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Saturday, January 31, 2004

Weekend Update -- Much to my surprise, I actually did make it over to Modern Myths in Northampton, Massachusetts yesterday. My friend Marshall came along, and we had a great time talking to owner Jim Crocker about comics, life in New England, and more. I also spent way more than I should have on comics, and impressed myself with how I dodged the question when I got home. Wife: "How much did you spend on books?" Me: "The ones I got for the kids? The book I bought Kira was six dollars." Wife: "No, altogether, how much did you spend?" Me: "Who can say with any degree of certainty?"

On the bright side, I found a Junji Ito title I haven't read yet (absolutely loved his Uzumaki), GYO, and discovered Jim Woodring's The Book of Jim among the seeming thousands of graphic novels in stock at Modern Myths. I also got the second Uncanny X-Men Masterworks volume, because I am nostalgic for the Claremont/Byrne era, and the second volume contains the beginning of their run. I look forward to re-reading those stories for the first time in decades, in some cases, and reminiscing about a time when Claremont and Byrne were both viable comics creators.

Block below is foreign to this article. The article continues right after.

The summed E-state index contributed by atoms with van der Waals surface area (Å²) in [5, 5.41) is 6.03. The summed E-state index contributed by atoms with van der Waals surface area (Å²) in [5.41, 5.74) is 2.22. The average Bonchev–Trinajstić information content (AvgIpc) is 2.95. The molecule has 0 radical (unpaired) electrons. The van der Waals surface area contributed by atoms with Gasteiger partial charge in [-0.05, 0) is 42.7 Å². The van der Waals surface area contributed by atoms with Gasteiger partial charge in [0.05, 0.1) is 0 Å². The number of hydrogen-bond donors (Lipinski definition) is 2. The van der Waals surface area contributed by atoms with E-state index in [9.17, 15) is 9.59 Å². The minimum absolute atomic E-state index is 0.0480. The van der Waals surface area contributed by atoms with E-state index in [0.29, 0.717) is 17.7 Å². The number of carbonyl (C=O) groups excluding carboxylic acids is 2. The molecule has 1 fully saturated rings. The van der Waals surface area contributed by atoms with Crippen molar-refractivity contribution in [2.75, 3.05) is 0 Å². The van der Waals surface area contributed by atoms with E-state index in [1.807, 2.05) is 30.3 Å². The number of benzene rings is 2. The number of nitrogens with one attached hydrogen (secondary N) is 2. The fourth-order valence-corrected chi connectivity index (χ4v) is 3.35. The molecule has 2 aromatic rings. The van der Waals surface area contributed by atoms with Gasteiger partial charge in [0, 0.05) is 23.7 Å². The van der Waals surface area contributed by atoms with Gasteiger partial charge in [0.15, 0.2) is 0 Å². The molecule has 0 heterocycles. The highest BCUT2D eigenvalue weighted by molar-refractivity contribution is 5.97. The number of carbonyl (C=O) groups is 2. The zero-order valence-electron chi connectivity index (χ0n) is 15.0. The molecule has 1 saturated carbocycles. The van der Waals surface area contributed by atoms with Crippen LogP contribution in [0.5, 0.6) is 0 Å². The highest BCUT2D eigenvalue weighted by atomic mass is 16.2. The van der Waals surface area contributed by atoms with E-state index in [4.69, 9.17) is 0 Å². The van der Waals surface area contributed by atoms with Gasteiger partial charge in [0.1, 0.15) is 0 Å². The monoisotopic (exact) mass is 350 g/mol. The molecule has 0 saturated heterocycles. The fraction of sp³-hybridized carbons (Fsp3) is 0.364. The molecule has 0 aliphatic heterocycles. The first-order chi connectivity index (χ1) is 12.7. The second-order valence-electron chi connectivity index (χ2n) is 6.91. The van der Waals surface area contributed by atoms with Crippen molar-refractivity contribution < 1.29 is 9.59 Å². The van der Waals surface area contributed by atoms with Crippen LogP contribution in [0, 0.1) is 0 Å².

Check out Steven Grant's essay about his new title My Flesh is Cool, by the way -- it's good reading, along the lines of his Permanent Damage column. I reviewed My Flesh is Cool earlier this week, in case you missed it.

In the works for next week: Another installment of Short, Sharp Shocks and another comics creator agrees to answer Five Questions.

Friday, January 30, 2004


James Kochalka -- James Kochalka is one of the most unique and entertaining cartoonists I've encountered in three decades of comics reading. He's also a hell of a singer, in his frequently-hilarious rock band James Kochalka Superstar. He consented to be subjected to Five Questions.

You've been doing your daily diary strips for a few years now, what have you learned from doing it?

"A few years..." Five years and 3 months to be precise.

I've learned that the patterns of events in life are connected in very complicated ways. Even things that don't seem connected at all, often are. Life is kind of like a complicated African poly-rhythm that coheres into a unified whole.

I've also learned that drawing is just as natural as breathing, or walking or talking. It's just a part of life for me. It's just as easy (and as difficult!) as making your way through the days and years of your life.

You're about to release a large collection of your Sketchbook Diaries and there's talk of a major label record deal for your band James Kochalka Superstar. My kids have grown up with your stuff on our stereo (some of it, anyway!) and believe you're one of the biggest stars alive, but it looks like you're about to hit even bigger. How do you feel about the possibility of this increased exposure?